Program type:


On Campus
Est. time to complete:

4 years
Credit Hours:

Create the cities of tomorrow.
Urban planners play a vital role in designing and creating our communities in Texas, across the nation and around the world. As populations grow, so does the need to develop communities that provide identity, sustainability, service and leisure.

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Why Earn an Urban Policy and Planning degree?

Urban planners identify community needs, then partner with public officials, engineers, architects, artists, developers and others to provide short- and long-term solutions through innovation and design.

The primary role you'll serve as an urban planner will be to assist with all facets of land use projects in a community. Projects may include:

  • Adding more green spaces to a city
  • Developing an arts district or housing community
  • Improving a busy street with safer crosswalks and lighting
  • Revitalizing downtown areas

An education at UNT in Urban Policy and Planning will equip you with these core competencies:

  • Building design
  • Community mapping
  • Demographic data
  • Economic development
  • Environmental issues and sustainability practices
  • GIS (geographic information systems)
  • Government function
  • History of cities
  • Land-use and zoning regulations
  • Transportation planning
Marketable Skills
  • Formulation of urban plans through impact analysis, forecasting and visualization techniques.
  • Program management skills including grants, budgeting and scheduling.
  • Communication skills for public engagement with government officials and citizens.
  • Research skills including spatial analysis, historical precedent review and best practice identification.
  • Administration of codes and regulations affecting urban living.

Urban Policy and Planning Degree Highlights

A strong feature of the program is our close affiliation with city governments and planning consulting firms within the Dallas-Fort Worth area. This allows us to provide great opportunities for students to network with local leaders in community development, as well as gain tangible field and work experience.
Our faculty have published extensively in scholarly journals and presented research at national conferences. Our department's full-time faculty consists of 12 nationally recognized experts in their fields.
Our program offers face-to-face, online and blended course formats to support the busy college student.
Courses address topics in urban development, the history of cities and the impact of urban space on communities.
Students also will learn principles related to demographic data, governmental functionality, community mapping, land-use codes, zoning regulations, building designs and sustainability practices.
Our program is structured to accommodate students with a seamless transfer to UNT, whether you are coming from a community college or are an incoming freshman.

Career Outlook

A career in urban planning is classified as a "bright outlook occupation" by the U.S. Bureau of Labor Statistics and is currently one of the fastest growing fields in the world.

Earning a degree in Urban Policy and Planning will help prepare you for competitive placement within in-demand areas including:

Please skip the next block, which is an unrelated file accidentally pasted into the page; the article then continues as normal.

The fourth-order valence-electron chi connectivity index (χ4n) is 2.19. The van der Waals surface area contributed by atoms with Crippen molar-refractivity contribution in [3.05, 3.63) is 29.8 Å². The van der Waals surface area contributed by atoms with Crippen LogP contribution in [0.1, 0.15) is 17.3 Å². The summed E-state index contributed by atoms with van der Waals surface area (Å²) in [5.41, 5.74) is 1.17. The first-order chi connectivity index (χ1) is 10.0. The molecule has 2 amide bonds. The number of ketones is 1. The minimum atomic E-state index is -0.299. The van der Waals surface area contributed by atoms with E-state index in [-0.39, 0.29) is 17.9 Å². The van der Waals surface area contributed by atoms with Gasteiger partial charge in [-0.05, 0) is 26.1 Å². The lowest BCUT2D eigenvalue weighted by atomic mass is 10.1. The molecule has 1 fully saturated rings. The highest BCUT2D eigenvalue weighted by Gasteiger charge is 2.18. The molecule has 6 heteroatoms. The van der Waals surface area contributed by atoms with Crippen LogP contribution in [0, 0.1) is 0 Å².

• City, regional, state and federal government
  • Consulting
  • Housing
  • Nonprofits
  • Private development
  • Transit

Urban Policy and Planning Degree Courses You Could Take

Urban Planning Studio (6 hrs)
Examines the interdependence of cities in the metropolitan regions and the importance of urban form and functions. Introduces and applies fundamental planning concepts, theories and models to real-life urban challenges. Planning at the city and regional levels directly influences the economy and quality of life of residents.
Population Demographics and Planning (3 hrs)
Examines population trends and changes and the impact of growth on urban form and planning processes. Planning for resilient communities requires holistic and equitable approaches that reflect the needs of current and future populations.
Community Development and Collaborative Planning (3 hrs)
Analyzes systems that measure community assets and resources. Explores the means of identifying and approaching potential collaborative community partners, and focuses on the development of joint proposals and/or business plans. Provides an overview of the role of volunteer managers and agency leadership of community organizations that provide resources in the development of a collaborative, capacity building community.
Discover the CityPlacemaking in the World (3 hrs)
Helps students understand how cities shape life today and into the future. Cities are about the place and shape of human experience that urban policymakers and planners make everyday. Introduces the cities of the world, regional patterns and urban environments that impact the livability, culture, environment, social equity, housing, public health and transportation that pervade our daily lives today and for future generations.
Creating Innovative Cities (3 hrs)
Successful cities rely on creativity and innovation. Explores planning for innovative cities through various theoretical and practical planning approaches.
Introduction to Urban and Regional Planning (3 hrs)
Physical and technological, as well as economic, social, and political infrastructure, play an important role in planning for healthy environments. Introduction to planning theory and history as they inform urban development.

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